3 U. of C. kidney patients die
5 others have allergic reactions to dialysis treatment
By Jerry Crimmins, Tribune Staff Writer.
Chicago Tribune, Saturday, July 17, 1993.
Three women died Friday after they received kidney dialysis treatments at an
outpatient facility operated by the University of Chicago Hospitals, and
patients who undergo dialysis there have been told to use other sites, hospital
Five other patients, out of a total of 20 who underwent kidney dialysis
Friday at the same outpatient center, at 1161 E. 55th St., suffered an allergic
reaction described as itching and hives. They were admitted to the U. of C.
Hospitals for observation, said Susan Phillips hospital vice president.
"We ... will be working around the clock to determine the cause of this
tragedy," said Ralph Muller, president of the U. of C. Hospitals.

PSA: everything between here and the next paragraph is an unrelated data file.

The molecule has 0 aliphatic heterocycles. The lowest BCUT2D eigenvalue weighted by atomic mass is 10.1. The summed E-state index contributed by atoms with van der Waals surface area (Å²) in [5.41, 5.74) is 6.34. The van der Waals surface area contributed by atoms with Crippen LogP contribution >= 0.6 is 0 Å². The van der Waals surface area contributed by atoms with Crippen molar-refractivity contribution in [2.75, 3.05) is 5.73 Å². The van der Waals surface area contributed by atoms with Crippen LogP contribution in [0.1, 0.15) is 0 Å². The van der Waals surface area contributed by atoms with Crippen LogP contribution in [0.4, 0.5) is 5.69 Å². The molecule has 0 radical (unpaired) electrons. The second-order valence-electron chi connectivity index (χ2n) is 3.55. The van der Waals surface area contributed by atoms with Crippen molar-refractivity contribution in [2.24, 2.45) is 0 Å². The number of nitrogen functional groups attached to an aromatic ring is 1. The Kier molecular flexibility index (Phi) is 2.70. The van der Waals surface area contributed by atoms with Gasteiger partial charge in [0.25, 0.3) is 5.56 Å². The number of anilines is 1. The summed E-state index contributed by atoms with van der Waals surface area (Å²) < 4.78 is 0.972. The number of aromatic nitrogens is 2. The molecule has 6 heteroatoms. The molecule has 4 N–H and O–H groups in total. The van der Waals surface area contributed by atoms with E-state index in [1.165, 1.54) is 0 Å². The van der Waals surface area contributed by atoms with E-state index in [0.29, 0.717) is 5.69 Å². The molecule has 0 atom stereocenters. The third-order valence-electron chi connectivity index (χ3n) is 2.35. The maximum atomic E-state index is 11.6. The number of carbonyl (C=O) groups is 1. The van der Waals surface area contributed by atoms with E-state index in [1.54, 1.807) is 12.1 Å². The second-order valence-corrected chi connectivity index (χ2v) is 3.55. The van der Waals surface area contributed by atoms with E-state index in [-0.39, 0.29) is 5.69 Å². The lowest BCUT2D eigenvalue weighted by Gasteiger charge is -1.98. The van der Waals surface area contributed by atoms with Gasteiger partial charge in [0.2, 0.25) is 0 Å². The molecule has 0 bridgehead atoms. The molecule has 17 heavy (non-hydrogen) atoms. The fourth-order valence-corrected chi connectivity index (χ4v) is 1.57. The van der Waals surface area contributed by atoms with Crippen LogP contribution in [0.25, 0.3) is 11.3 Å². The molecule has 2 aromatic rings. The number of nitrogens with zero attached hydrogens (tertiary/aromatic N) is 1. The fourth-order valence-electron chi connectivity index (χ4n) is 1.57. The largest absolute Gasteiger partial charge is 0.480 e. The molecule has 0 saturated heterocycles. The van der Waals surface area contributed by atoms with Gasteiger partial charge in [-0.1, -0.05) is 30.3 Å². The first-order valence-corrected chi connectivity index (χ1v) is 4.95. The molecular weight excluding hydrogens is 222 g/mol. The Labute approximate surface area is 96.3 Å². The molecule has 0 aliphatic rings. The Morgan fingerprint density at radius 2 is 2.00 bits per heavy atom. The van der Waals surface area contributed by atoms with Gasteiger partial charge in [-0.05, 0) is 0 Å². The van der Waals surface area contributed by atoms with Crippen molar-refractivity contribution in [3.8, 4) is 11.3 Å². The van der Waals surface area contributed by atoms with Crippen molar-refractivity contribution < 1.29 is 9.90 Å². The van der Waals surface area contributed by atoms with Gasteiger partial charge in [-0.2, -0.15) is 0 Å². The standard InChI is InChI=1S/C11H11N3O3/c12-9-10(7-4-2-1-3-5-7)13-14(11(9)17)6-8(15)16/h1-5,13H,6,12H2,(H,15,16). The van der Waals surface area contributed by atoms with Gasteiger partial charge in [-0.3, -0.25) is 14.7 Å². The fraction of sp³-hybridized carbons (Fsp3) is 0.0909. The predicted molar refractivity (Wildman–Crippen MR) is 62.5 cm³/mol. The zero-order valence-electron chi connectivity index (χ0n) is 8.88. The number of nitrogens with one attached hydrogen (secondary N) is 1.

The names of the women who died were not released pending notification of
family. The Cook County medical examiner's office is Investigating the deaths.
A hospital statement said all three patients who died "suffered from
end-stage kidney disease and had multiple. additional complex medical
conditions, including advanced heart disease."
Two of the women who died received their dialysis treatments between 6 and 9
a.m. and the third between 9:30 a.m. and 1:15 p.m., the statement said.
The first woman. age 78, died in the waiting room at the 55th Street dialysis
renter at 10 a.m.
The second, age 56, returned home before she began to feel ill and was taken
to Jackson Park Hospital, where she died.
The third, age 80, went into heart fibrillation In the ambulance that takes
her to and from dialysis. She was pronounced dead at 4 p.m. in the emergency
room at Bernard Mitchell Hospital, part of the U. of C. complex, hospital